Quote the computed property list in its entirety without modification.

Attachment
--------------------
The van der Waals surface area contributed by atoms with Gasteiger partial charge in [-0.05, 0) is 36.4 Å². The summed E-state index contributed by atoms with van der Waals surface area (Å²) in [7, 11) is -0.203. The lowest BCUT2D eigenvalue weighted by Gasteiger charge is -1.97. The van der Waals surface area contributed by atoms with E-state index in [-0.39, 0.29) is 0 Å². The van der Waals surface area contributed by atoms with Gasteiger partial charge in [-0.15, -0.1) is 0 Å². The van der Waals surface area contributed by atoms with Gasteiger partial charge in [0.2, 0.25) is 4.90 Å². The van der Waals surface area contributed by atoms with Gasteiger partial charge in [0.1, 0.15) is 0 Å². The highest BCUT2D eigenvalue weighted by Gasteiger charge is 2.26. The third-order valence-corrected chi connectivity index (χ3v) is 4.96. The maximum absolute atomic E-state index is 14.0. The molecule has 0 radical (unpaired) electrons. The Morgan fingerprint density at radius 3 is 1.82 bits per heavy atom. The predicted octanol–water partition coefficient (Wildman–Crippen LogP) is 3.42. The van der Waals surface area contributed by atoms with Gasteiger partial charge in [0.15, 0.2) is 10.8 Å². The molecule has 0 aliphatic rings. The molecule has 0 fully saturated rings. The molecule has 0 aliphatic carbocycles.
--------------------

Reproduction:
The van der Waals surface area contributed by atoms with Gasteiger partial charge in [-0.05, 0) is 36.4 Å². The summed E-state index contributed by atoms with van der Waals surface area (Å²) in [7, 11) is -0.203. The lowest BCUT2D eigenvalue weighted by Gasteiger charge is -1.97. The van der Waals surface area contributed by atoms with E-state index in [-0.39, 0.29) is 0 Å². The van der Waals surface area contributed by atoms with Gasteiger partial charge in [-0.15, -0.1) is 0 Å². The van der Waals surface area contributed by atoms with Gasteiger partial charge in [0.2, 0.25) is 4.90 Å². The van der Waals surface area contributed by atoms with Gasteiger partial charge in [0.1, 0.15) is 0 Å². The highest BCUT2D eigenvalue weighted by Gasteiger charge is 2.26. The third-order valence-corrected chi connectivity index (χ3v) is 4.96. The maximum absolute atomic E-state index is 14.0. The molecule has 0 radical (unpaired) electrons. The Morgan fingerprint density at radius 3 is 1.82 bits per heavy atom. The predicted octanol–water partition coefficient (Wildman–Crippen LogP) is 3.42. The van der Waals surface area contributed by atoms with Gasteiger partial charge in [0.15, 0.2) is 10.8 Å². The molecule has 0 aliphatic rings. The molecule has 0 fully saturated rings. The molecule has 0 aliphatic carbocycles.